About the Author
Chad Swiatecki is a 20-year journalist who relocated to Austin from his home state of Michigan in 2008. He most enjoys covering the intersection of arts, business and local/state politics. He has written for Rolling Stone, Spin, New York Daily News, Texas Monthly, Austin American-Statesman and many other regional and national outlets.
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Groups eyeing $12M for creative spaces learn ‘process is complicated’
Organizations with designs on how best to use the $12 million the city has pledged to preserve creative spaces will likely have to clear a complicated set of legal requirements before any of the money is released this fall.
That was the takeaway from Monday’s meeting of the Arts Commission, where members of a working group discussed how the process of allocating the money will unfold in the coming months. The discussion included the likelihood that all properties receiving bond money would need to be city-owned, which would likely eliminate arts groups occupying privately owned buildings.
The legal parameters for how the money can be used will be included in a survey expected to be released by the city next month.
That survey and public input from a joint meeting of the music and arts commissions in late March will go a long way toward determining how the working group shapes its final recommendation, which will need to be vetted and approved by the city’s legal department. The recommendation will need to be approved by each commission and then forwarded to City Council for a formal resolution to release the funds, likely by September or October.
“Process is complicated, so bear with us,” Arts Commissioner Krissi Reeves said. “We feel the sense of urgency that the community feels. We’re taking that into consideration. Our goal is to get our final recommendations drafted by April and then vote on final recommendations in May, so the funds can be released in 2019.”
City Council included the $12 million in bond funds for creative spaces as part of the November election, as a nod to the precarious state of arts organizations around the city that are facing higher rents or seeing their longtime homes sold for redevelopment.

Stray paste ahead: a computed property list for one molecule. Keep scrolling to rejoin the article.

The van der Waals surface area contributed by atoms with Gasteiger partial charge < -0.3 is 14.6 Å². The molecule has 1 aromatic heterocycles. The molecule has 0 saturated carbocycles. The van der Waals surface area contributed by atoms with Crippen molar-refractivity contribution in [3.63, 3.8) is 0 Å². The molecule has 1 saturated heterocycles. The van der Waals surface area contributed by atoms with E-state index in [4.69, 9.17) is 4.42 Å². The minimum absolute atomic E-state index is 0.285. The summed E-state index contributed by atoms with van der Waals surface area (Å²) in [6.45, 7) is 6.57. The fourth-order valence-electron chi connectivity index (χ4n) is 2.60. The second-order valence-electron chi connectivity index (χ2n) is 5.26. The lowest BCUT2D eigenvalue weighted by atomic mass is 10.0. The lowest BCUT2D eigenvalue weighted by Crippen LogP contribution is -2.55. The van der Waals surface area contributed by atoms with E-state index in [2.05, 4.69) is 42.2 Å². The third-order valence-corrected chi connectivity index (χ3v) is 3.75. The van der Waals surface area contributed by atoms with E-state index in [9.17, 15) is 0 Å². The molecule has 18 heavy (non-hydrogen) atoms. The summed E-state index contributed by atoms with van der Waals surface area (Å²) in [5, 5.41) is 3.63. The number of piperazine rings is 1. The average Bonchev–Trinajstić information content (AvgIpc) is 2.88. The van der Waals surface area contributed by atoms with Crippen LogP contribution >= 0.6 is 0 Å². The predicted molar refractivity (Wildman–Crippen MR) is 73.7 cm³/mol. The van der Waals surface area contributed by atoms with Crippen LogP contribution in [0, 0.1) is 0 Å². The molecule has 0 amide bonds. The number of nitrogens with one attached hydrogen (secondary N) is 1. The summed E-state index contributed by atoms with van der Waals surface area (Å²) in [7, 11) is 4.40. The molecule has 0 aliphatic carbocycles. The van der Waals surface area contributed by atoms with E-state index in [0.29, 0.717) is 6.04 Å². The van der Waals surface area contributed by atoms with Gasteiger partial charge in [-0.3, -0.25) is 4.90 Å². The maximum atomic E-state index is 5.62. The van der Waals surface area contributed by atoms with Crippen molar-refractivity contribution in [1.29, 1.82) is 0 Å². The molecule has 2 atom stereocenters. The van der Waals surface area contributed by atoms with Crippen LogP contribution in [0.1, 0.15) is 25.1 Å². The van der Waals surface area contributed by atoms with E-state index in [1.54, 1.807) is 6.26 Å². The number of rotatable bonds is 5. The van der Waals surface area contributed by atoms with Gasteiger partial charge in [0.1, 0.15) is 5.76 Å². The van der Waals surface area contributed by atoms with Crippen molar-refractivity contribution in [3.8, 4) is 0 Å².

While that bond funding was easily approved as part of a larger proposition for cultural spaces around the city, the process to use and distribute the money wasn’t clearly spelled out. A January memo from the legal department gave the working group its guidelines, which could make many ideas submitted by the public non-starters because of the requirement that the city own any property that would receive funding.
“Hopefully by laying that out and letting people know the parameters in the survey prior to the meeting, it won’t be that we’re trying to put a round peg in a square hole for something that we legally can’t consider,” Commissioner Lulu Flores said.
Earlier at Monday’s meeting, representatives from area arts groups offered their ideas and in some cases openly lobbied the commission to consider their groups as recipients for some of the funds.
Michelle Voss, a board member for CoLab Projects, said the nonprofit is moving ahead with the purchase and creation of an East Austin studio space that would benefit from the city’s assistance.
“Here we have an opportunity that is concrete, unique and urgent,” she said. “This will provide 15 to 20 affordable artist studios, exhibition space and education space, and would be the only space owned by a nonprofit arts organization in Austin. We could use these funds today. There are opportunities that will be coming before the Music Commission and Arts Commission to determine how these monies will be spent, maybe as soon as this year, so we’re here to say please, because we could use the money this year on a concrete project.”
John Riedie, chief executive officer of Austin Creative Alliance, said the best use of the money would be the creation of a cultural trust that could regenerate its funds in perpetuity and grow to help more groups with donations from the private sector.
“We want to see these funds used to preserve existing physical assets,” he said. “We want to see the funds invested in organizations that have the opportunity to buy their spaces like Mosaic Sound Collective and Vortex theater, or have land and shovel-ready plans like CoLab and Austin Playhouse. We can create a self-generating fund that preserves existing assets and will be ready to help assets that will be at risk in the future, or new projects.”
Photo by Cpl. R. Logan Kyle.
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